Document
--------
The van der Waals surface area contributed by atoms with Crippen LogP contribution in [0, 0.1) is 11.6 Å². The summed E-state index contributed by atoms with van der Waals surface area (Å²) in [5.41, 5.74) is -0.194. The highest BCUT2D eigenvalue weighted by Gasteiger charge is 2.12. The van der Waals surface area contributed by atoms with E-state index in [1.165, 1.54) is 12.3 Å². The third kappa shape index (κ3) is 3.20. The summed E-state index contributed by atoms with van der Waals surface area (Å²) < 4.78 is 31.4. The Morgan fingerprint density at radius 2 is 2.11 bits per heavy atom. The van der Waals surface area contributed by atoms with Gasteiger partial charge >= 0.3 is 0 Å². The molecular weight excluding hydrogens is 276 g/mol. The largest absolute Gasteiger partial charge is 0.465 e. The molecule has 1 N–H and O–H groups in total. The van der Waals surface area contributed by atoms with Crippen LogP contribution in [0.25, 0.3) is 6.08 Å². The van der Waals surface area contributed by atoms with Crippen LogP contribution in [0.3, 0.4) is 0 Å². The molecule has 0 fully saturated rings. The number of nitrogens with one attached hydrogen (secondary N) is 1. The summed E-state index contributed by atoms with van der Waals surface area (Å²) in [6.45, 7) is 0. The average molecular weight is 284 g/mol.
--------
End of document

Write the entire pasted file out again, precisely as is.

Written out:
The van der Waals surface area contributed by atoms with Crippen LogP contribution in [0, 0.1) is 11.6 Å². The summed E-state index contributed by atoms with van der Waals surface area (Å²) in [5.41, 5.74) is -0.194. The highest BCUT2D eigenvalue weighted by Gasteiger charge is 2.12. The van der Waals surface area contributed by atoms with E-state index in [1.165, 1.54) is 12.3 Å². The third kappa shape index (κ3) is 3.20. The summed E-state index contributed by atoms with van der Waals surface area (Å²) < 4.78 is 31.4. The Morgan fingerprint density at radius 2 is 2.11 bits per heavy atom. The van der Waals surface area contributed by atoms with Gasteiger partial charge >= 0.3 is 0 Å². The molecular weight excluding hydrogens is 276 g/mol. The largest absolute Gasteiger partial charge is 0.465 e. The molecule has 1 N–H and O–H groups in total. The van der Waals surface area contributed by atoms with Crippen LogP contribution in [0.25, 0.3) is 6.08 Å². The van der Waals surface area contributed by atoms with Crippen LogP contribution in [0.3, 0.4) is 0 Å². The molecule has 0 fully saturated rings. The number of nitrogens with one attached hydrogen (secondary N) is 1. The summed E-state index contributed by atoms with van der Waals surface area (Å²) in [6.45, 7) is 0. The average molecular weight is 284 g/mol.